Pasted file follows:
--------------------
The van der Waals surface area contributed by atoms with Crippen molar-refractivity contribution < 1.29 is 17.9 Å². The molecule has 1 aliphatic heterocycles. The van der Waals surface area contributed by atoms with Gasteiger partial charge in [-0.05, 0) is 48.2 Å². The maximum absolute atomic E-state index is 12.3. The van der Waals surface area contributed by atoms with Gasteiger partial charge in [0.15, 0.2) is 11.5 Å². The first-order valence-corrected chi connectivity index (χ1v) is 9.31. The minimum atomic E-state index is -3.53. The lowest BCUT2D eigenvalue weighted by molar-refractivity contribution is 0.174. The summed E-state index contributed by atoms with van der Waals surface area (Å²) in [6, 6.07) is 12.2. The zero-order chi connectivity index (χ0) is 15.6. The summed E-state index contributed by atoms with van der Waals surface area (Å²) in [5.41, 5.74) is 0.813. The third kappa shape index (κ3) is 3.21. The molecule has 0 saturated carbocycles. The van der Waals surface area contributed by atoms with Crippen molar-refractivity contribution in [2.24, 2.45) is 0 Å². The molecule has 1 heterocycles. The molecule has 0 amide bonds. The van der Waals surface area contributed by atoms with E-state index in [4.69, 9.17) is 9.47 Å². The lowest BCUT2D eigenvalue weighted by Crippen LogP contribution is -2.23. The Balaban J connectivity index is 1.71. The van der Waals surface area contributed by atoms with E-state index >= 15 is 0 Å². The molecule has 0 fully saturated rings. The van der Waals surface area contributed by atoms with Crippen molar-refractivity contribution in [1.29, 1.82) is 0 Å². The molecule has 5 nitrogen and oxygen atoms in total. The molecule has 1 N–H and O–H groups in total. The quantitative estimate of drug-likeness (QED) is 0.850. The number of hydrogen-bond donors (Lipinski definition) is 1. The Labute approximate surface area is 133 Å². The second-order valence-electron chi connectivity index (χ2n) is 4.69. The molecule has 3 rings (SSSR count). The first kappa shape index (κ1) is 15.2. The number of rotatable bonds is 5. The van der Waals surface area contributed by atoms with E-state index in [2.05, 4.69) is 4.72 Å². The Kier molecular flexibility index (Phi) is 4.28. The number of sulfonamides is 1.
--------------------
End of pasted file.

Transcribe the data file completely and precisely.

The van der Waals surface area contributed by atoms with Crippen molar-refractivity contribution < 1.29 is 17.9 Å². The molecule has 1 aliphatic heterocycles. The van der Waals surface area contributed by atoms with Gasteiger partial charge in [-0.05, 0) is 48.2 Å². The maximum absolute atomic E-state index is 12.3. The van der Waals surface area contributed by atoms with Gasteiger partial charge in [0.15, 0.2) is 11.5 Å². The first-order valence-corrected chi connectivity index (χ1v) is 9.31. The minimum atomic E-state index is -3.53. The lowest BCUT2D eigenvalue weighted by molar-refractivity contribution is 0.174. The summed E-state index contributed by atoms with van der Waals surface area (Å²) in [6, 6.07) is 12.2. The zero-order chi connectivity index (χ0) is 15.6. The summed E-state index contributed by atoms with van der Waals surface area (Å²) in [5.41, 5.74) is 0.813. The third kappa shape index (κ3) is 3.21. The molecule has 0 saturated carbocycles. The van der Waals surface area contributed by atoms with Crippen molar-refractivity contribution in [2.24, 2.45) is 0 Å². The molecule has 1 heterocycles. The molecule has 0 amide bonds. The van der Waals surface area contributed by atoms with E-state index in [4.69, 9.17) is 9.47 Å². The lowest BCUT2D eigenvalue weighted by Crippen LogP contribution is -2.23. The Balaban J connectivity index is 1.71. The van der Waals surface area contributed by atoms with E-state index >= 15 is 0 Å². The molecule has 0 fully saturated rings. The van der Waals surface area contributed by atoms with Crippen molar-refractivity contribution in [1.29, 1.82) is 0 Å². The molecule has 5 nitrogen and oxygen atoms in total. The molecule has 1 N–H and O–H groups in total. The quantitative estimate of drug-likeness (QED) is 0.850. The number of hydrogen-bond donors (Lipinski definition) is 1. The Labute approximate surface area is 133 Å². The second-order valence-electron chi connectivity index (χ2n) is 4.69. The molecule has 3 rings (SSSR count). The first kappa shape index (κ1) is 15.2. The number of rotatable bonds is 5. The van der Waals surface area contributed by atoms with E-state index in [2.05, 4.69) is 4.72 Å². The Kier molecular flexibility index (Phi) is 4.28. The number of sulfonamides is 1.